Finding jobs for the new immigrants would require renewed growth in the economy, but the present right-wing government will not do what Ben Gurion did in the 1950s, when he limited the defense budget to 8 percent of GNP in order to absorb the mass immigration. The risks of war and civil strife in Israel are so high that foreign and Israeli entrepreneurs will not take the chance of investing in Israel unless they have guarantees that their money will be protected. The Shamir administration refuses even to try to negotiate a political agreement that would make Israel attractive to investment, and in Israel today there are no significant internal sources of investment. Whatever economic policy is adopted—whether the free market, Gosplan, or “the Israeli method” of allocating funds to entrepreneurs close to politicians in power—outside investment will be necessary for growth that can lead to employment.
Loans will be needed to provide for housing. Ariel Sharon, as housing minister, controls $4.5 billion for construction and is in charge of distributing government land to contractors. He thus wields enormous political leverage. If he succeeds he will become a strong candidate to take over as premier from Shamir. If he fails, it could be the end of his career. So far he has been failing. One newspaper headline called him “a bulldozer with a motorcycle engine,” because 25,000 new immigrants per month require at least 6,000 new housing units per month, and so far fewer than half that number are being built. In December, when 36,000 immigrants arrived, construction began on only 2,600 apartments.
The only government that could be expected to provide the required sums for housing as well as other needed investments is that of the US, whether directly, in the form of grants, or indirectly, as a guarantor for loans from private banks. Will the US do so if the Israelis continue to resist any negotiation with the Arabs? Most of the immigrants in the poll I mentioned earlier (about 70 percent) believe that the immigration will work against the interests of the Arabs, and only 10 percent believe that the Soviet immigrants will have a positive effect on the well-being of the Arabs. On the face of it, the Soviet immigration is indeed bad news for the Arabs, and thus for an agreement between them and the Israelis. Shamir has twice declared that “a greater Israel” is necessary to accommodate the immense new immigration, and that these new immigrants will keep in office the right-wing bloc that rejects any territorial compromises. (Defense Minister Moshe Arens says that “the last one to use the formula ‘peace for territory’ was Hitler.”) The immigration will also directly and indirectly expand the settlements in the occupied territories, thus closing off more possibilities for trading land for peace.
On the other hand, the Soviet immigration can also serve as the best instrument the United States has had so far for bringing Israel to a peace agreement. The current right-wing Zionist dilemma is not one of “territories v. peace” but of “territories v. immigration.” Absorbing immigration and consolidating the Jewish settlement in Israel are the two central Zionist values. But the Israeli right wing will be faced with a difficult decision if the United States would provide support for the immigration only if Israel were to give up territory as part of an agreement with the Arabs. (The recent rescue of the Ethiopian Jews was impressive and moving testimony to the strength of the commitment of the Israeli government and public to Jewish immigration, without regard to economic or social consequences. No one asked whether the Ethiopians were educated—they are not—or whether they were white.)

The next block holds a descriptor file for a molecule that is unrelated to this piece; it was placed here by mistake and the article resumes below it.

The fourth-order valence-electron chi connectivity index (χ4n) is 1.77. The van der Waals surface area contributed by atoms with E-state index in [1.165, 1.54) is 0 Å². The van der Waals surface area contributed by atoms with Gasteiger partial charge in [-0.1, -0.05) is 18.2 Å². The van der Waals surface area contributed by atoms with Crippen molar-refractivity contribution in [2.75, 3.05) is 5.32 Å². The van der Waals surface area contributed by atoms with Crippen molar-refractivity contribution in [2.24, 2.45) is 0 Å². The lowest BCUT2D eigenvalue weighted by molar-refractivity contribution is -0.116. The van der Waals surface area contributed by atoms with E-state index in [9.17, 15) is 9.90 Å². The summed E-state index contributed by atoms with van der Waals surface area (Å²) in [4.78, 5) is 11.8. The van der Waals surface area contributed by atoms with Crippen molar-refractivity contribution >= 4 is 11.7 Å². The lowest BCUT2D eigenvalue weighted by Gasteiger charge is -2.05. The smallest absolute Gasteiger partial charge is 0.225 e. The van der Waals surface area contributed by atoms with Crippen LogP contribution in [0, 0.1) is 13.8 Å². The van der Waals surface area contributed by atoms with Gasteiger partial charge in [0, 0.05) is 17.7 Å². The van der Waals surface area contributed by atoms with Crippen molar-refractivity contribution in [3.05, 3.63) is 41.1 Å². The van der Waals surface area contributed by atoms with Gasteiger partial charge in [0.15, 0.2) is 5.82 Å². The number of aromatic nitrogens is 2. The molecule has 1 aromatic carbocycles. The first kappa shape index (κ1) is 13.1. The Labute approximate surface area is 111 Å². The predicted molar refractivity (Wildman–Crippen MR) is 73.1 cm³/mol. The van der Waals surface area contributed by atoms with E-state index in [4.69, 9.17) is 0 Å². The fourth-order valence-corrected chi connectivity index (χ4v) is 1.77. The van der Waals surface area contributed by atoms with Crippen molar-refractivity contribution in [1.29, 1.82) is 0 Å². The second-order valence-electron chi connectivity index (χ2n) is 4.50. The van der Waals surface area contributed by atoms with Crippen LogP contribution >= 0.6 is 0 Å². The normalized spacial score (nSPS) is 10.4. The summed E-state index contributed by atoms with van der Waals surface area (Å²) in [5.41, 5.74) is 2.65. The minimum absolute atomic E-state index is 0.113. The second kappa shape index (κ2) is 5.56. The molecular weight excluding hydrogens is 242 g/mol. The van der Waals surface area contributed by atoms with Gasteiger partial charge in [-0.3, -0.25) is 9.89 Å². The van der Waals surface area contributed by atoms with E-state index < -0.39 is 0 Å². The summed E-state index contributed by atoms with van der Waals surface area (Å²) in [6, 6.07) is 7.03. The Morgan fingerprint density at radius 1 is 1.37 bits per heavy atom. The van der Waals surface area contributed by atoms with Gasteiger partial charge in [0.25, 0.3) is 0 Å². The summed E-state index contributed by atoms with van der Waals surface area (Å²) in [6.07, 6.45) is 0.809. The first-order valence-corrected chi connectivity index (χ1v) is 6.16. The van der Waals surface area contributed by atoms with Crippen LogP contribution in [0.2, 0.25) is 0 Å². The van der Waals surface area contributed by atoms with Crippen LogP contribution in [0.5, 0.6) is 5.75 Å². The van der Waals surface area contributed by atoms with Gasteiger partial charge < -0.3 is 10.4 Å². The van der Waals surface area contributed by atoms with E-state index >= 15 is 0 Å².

American pressure could take two different forms: holding back the economic aid and loan guarantees needed to absorb the immigrants, or increasing the US immigration quotas for Soviet and Israeli Jews. Financial pressure is perhaps more likely and would in any case be more effective in the short run.
American spokesmen like to say they rule out “pressure” on Israel, but in fact it is only the word “pressure” that is ruled out. It can be called “reassessment.” When Baker recently met with Palestinians in Jerusalem, they understood him to say, in effect, forget about the possibility that the President will put economic pressure on Israel. The grants are given by Congress and Israel again has extensive support there. But Baker’s own record shows that this claim is only partially correct. The administration has much room for maneuver in distributing the funds appropriated by Congress and it could cause Israel grave problems even if the Congress votes for aid to Israel. Baker underlined this in 1989 when he stalled for a year in giving Israel a guarantee for a loan of $400 million to help settle the immigrants. This is, after all, only pocket money in comparison to the $10 billion in grants and guarantees Israel intends to request in September.
I have heard it argued that the same factors that make Israel vulnerable to pressure—unemployment, lack of housing, etc.—also lead to pressure within the United States, particularly by Jewish organizations, to help the unfortunate Jews coming out of the Soviet Union. Just as public opinion forced the President to help the Kurds, it may also force him to help Israel if the situation of the Soviet immigrants becomes more visibly pathetic. But the immigrants obviously do not lack medicine, blankets, or temporary shelter. The credits and loan guarantees that are needed for economic development involve abstract transactions that may not easily lend themselves to emotional campaigns. It is too early to say whether the newest condemnation by both Baker and Bush of increasing West Bank settlements as an obstacle to peace means that the US intends to bring serious pressure on Israel. What is clear is that the administration is in a stronger position to do so than any US government in many years. The prospect for peace is still one of hope against hope, rather than of hope abandoned.
—May 30, 1991